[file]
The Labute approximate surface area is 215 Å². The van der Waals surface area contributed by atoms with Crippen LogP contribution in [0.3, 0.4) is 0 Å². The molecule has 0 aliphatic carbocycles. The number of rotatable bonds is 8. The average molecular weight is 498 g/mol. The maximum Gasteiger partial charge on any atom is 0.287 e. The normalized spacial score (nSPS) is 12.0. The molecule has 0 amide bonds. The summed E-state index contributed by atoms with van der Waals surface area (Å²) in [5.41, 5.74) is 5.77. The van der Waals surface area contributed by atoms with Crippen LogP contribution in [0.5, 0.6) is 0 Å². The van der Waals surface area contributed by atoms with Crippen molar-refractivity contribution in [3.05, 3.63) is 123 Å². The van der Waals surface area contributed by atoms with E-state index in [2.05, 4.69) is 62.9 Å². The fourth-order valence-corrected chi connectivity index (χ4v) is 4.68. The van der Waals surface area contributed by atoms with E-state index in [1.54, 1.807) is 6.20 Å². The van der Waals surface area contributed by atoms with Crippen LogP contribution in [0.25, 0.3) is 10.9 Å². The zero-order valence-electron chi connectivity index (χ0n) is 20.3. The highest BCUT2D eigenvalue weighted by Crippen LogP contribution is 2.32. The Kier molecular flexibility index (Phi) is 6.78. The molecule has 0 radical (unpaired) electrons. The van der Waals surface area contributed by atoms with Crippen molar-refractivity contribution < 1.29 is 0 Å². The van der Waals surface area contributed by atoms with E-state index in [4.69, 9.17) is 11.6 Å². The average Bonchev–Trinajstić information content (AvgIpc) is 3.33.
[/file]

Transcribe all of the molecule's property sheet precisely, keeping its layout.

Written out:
The Labute approximate surface area is 215 Å². The van der Waals surface area contributed by atoms with Crippen LogP contribution in [0.3, 0.4) is 0 Å². The molecule has 0 aliphatic carbocycles. The number of rotatable bonds is 8. The average molecular weight is 498 g/mol. The maximum Gasteiger partial charge on any atom is 0.287 e. The normalized spacial score (nSPS) is 12.0. The molecule has 0 amide bonds. The summed E-state index contributed by atoms with van der Waals surface area (Å²) in [5.41, 5.74) is 5.77. The van der Waals surface area contributed by atoms with Crippen LogP contribution in [0.5, 0.6) is 0 Å². The van der Waals surface area contributed by atoms with Crippen molar-refractivity contribution in [3.05, 3.63) is 123 Å². The van der Waals surface area contributed by atoms with E-state index in [2.05, 4.69) is 62.9 Å². The fourth-order valence-corrected chi connectivity index (χ4v) is 4.68. The van der Waals surface area contributed by atoms with E-state index in [1.54, 1.807) is 6.20 Å². The van der Waals surface area contributed by atoms with Crippen LogP contribution in [0.25, 0.3) is 10.9 Å². The zero-order valence-electron chi connectivity index (χ0n) is 20.3. The highest BCUT2D eigenvalue weighted by Crippen LogP contribution is 2.32. The Kier molecular flexibility index (Phi) is 6.78. The molecule has 0 radical (unpaired) electrons. The van der Waals surface area contributed by atoms with Crippen molar-refractivity contribution < 1.29 is 0 Å². The van der Waals surface area contributed by atoms with E-state index in [4.69, 9.17) is 11.6 Å². The average Bonchev–Trinajstić information content (AvgIpc) is 3.33.